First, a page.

Architects Architecture Design Developers

Lavender’s Blue + Howick Place Westminster London

Black and White and Red All Over

Westminster Architecture © Lavender's Blue Stuart Blakley

Howick Place possesses a transitional character wedged between the stripy red brick and Portland stone of Westminster Cathedral and the glass cathedrals to commerce straddling Victoria Street. Religion, consumerism and London’s 21st century temple for thespians, St James Theatre, make unlikely but compatible bedfellows in the £2 billion renaissance of Victoria. Developers Doughton Hanson and Terrace Hill’s offering is an office led mixed use scheme inches away from the headquarters of Giorgio Armani, Tom Ford and Jimmy Choo.

Howick Place Westminster © Stuart Blakley

In another unlikely but successful catholic ménage à trois, their nine storey building references Ashley + Newman, Lutyens and Mies. The red brick recalls Ashley + Newman’s neighbouring Schomberg mansion block. The grid colouring of pale stone banding and black metal window frames resurrects Lutyens’ monochromatic chequerboard Grosvenor Estate which heralded the arrival of modernism. As for Mies, he would have approved of the grid cruciform and expanses of glazing. Traditional railings keep the scheme grounded.

“Key for us was creating a building that would sit comfortably with the high quality older architecture that borders the site,” explains project architect Jonathan Carter of Rolfe Judd, “whilst also delivering a space that is cutting edge and responds to the transformation of the wider area.” Volume and void optimise lightness and airiness through transparency of container to contents. Part of the lower ground floor offices rises to double height allowing natural light penetration. The street level windows become a clerestory. Part of the first floor offices overlooks a double height reception carving out a glass cube. A living wall climbs up the light well. The grid extends above the parapet to frame the street corner roof terrace.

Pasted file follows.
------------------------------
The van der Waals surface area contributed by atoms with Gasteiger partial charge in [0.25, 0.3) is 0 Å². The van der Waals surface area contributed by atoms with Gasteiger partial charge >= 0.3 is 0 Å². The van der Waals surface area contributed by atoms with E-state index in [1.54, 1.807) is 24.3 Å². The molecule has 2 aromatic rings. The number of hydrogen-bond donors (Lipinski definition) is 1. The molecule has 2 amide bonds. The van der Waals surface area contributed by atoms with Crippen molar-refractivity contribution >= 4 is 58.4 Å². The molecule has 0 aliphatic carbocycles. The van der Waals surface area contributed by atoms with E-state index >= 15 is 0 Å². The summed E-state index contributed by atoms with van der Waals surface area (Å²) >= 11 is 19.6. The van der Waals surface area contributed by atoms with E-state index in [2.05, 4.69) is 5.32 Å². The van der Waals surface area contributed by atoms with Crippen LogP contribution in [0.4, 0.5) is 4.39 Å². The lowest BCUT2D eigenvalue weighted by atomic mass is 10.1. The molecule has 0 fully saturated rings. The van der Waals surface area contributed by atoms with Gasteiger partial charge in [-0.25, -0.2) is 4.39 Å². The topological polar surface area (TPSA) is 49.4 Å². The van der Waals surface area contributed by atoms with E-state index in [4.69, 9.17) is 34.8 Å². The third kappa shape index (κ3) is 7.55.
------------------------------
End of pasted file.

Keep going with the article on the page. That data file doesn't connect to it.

“The reception is a large space with plenty of visibility from outside,” elaborates design consultant Joanna White of Joanna White, “so it was important to consider the exterior and interior together and to respond sensitively to the streetscape, architecture and materials. We picked up on the texture of the adjacent listed buildings, the earthy colour of the red brick and the darkness of the exterior frames.” Joanna completes the religiously disciplined palette. A separate entrance leads to 23 luxury residential lets on two penthouse levels. Roof terraces abound. Far blow, the capital snakes out in a labyrinth of Lilliputian living.

Howick Place London © Lavender's Blue Stuart Blakley

The architectural demands of this strategic site for an inspirational urban composition demonstrate the role of architecture as the guardian of the public realm, something too readily dissolved by the alternating demands of capitalist and bourgeois values. In a gesture of patronage beyond guardianship, artist Yinka Shonibare, famed for his Fourth Plinth Nelson, was commissioned to encapsulate the spirit of Howick Place.

Howick Place by Rolfe Judd © Lavender's Blue Stuart Blakley